Sales Lessons Learned


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I just returned from my industry conference, the National Speakers Association. Like you, I invest in training so I can continue to improve my value to clients.

You can imagine what a scary event this can be—1500 speakers, trainers and consultants all under one roof! (Just make sure you never ask the question, “And what do you speak about?”)

After attending multiple events and presentations, it is easy for the brain to go on overload. Upon returning home and getting time to process, here are some key takeaways from the NSA conference.

  • Salespeople are still using some very outdated sales approaches and tactics. Critical thinking skills are the foundation for creating value sales and very few salespeople understand how important those skills are for future business success. Many salespeople are still buying into rah-rah speeches, in-your-face techniques or sitting in chairs waiting for the law of attraction to kick in. The sales professional of the future is smart and business savvy. He or she knows that professional selling is a combination of emotional intelligence skills, business acumen, and consultative selling skills. Make sure that whatever you are reading or studying is based on higher level thinking, not just one liner techniques.
  • There is a clear difference between mastery and average. Mark Sanborn, bestselling author of The Fred Factor, shared with his audience that masterful people don’t just study a topic; they immerse themselves in a topic. Mark was masterful in presenting his expertise with every sentence delivering impact.

Where are you on your journey as a professional salesperson? Are you studying or are you in full immersion? I saw some very masterful people at this conference. And I saw some people that were very good. There is a difference between very good and masterful both in delivery and paychecks!

  • Group think is dangerous. I attended one session being led by a very successful speaker and author. Unfortunately, the speaker didn’t prepare for this session. The interesting thing is the audience response. It was a classic case of the emperor wore no clothes. Everyone kept clapping for things that made no sense and added no value to the profession of speaking, training and consulting. Because the speaker is well known, the audience thought they were receiving value. I now know how Bernie Madoff suckered so many people into his investment scheme. So the question is: are you an independent thinker or are you just going along with what your peers and pundits are saying?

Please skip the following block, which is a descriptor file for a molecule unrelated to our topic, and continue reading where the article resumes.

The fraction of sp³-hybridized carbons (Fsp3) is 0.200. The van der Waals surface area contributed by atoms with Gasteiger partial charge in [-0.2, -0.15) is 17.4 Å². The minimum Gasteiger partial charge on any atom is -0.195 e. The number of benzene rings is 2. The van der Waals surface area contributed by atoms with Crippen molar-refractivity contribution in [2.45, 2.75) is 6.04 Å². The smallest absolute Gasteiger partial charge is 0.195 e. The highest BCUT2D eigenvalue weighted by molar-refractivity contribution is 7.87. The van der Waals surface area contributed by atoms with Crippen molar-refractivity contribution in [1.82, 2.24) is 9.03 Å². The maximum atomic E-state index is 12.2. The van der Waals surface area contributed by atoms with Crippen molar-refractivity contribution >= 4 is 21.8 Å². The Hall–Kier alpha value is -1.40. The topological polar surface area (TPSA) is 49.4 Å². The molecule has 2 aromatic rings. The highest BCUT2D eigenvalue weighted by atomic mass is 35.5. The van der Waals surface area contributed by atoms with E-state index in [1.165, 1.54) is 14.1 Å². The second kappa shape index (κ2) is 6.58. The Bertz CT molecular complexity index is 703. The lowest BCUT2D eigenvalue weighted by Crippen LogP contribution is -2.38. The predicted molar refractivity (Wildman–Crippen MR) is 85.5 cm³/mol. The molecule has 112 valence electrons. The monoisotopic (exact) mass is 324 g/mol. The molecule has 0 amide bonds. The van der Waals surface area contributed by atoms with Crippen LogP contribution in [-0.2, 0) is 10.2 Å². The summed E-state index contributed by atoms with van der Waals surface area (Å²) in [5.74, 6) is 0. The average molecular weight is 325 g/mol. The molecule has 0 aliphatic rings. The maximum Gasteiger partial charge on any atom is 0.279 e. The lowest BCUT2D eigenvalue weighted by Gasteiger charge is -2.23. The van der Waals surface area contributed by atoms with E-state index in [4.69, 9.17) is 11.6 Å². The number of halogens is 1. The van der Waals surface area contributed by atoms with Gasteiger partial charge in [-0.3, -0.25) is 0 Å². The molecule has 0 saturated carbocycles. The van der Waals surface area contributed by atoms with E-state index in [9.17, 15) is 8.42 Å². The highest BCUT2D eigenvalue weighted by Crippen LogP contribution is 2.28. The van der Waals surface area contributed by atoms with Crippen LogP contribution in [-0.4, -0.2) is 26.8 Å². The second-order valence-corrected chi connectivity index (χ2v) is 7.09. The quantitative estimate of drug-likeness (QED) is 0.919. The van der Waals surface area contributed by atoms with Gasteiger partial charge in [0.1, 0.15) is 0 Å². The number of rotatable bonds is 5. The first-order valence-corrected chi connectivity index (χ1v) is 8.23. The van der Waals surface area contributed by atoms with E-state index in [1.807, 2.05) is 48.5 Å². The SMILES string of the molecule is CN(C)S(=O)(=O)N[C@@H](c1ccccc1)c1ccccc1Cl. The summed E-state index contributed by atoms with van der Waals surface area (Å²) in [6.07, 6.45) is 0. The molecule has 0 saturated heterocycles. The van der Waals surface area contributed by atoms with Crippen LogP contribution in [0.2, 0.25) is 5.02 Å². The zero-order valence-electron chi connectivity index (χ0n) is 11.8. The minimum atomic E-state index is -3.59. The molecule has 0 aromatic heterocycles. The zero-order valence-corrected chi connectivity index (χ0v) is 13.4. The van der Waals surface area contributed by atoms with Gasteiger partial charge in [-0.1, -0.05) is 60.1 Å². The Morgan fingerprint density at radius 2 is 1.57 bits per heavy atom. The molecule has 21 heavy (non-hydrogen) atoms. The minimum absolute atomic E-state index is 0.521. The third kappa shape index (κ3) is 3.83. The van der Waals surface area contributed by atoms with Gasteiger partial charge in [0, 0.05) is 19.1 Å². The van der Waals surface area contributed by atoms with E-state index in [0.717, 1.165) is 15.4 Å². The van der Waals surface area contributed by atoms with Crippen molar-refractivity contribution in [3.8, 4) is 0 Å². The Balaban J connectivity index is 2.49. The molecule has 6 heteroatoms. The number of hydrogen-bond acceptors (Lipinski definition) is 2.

• Humor is under estimated and we need more of it. NSA is home to some really funny humorists and speakers. During one session, I was laughing, holding my sides and trying to find air. It was a good reminder of how we need to surround ourselves by funny people or try to see the funny in our everyday lives. Humor alleviates stress which leads to clarity of thought which leads to…..a whole bunch of good stuff.

There were many more takeaways; however, these are some of my favorites. Now my challenge is to take this knowledge and apply it to my own business. How about you?

Good Selling!

Colleen Stanley

Chief Selling Officer

Republished with author's permission from original post.

Colleen Stanley
Colleen Stanley is president of SalesLeadership, Inc. a business development consulting firm specializing in sales and sales management training. The company provides programs in prospecting, referral strategies, consultative sales training, sales management training, emotional intelligence and hiring/selection. She is the author of two books, Emotional Intelligence For Sales Success, now published in six languages, and author of Growing Great Sales Teams.


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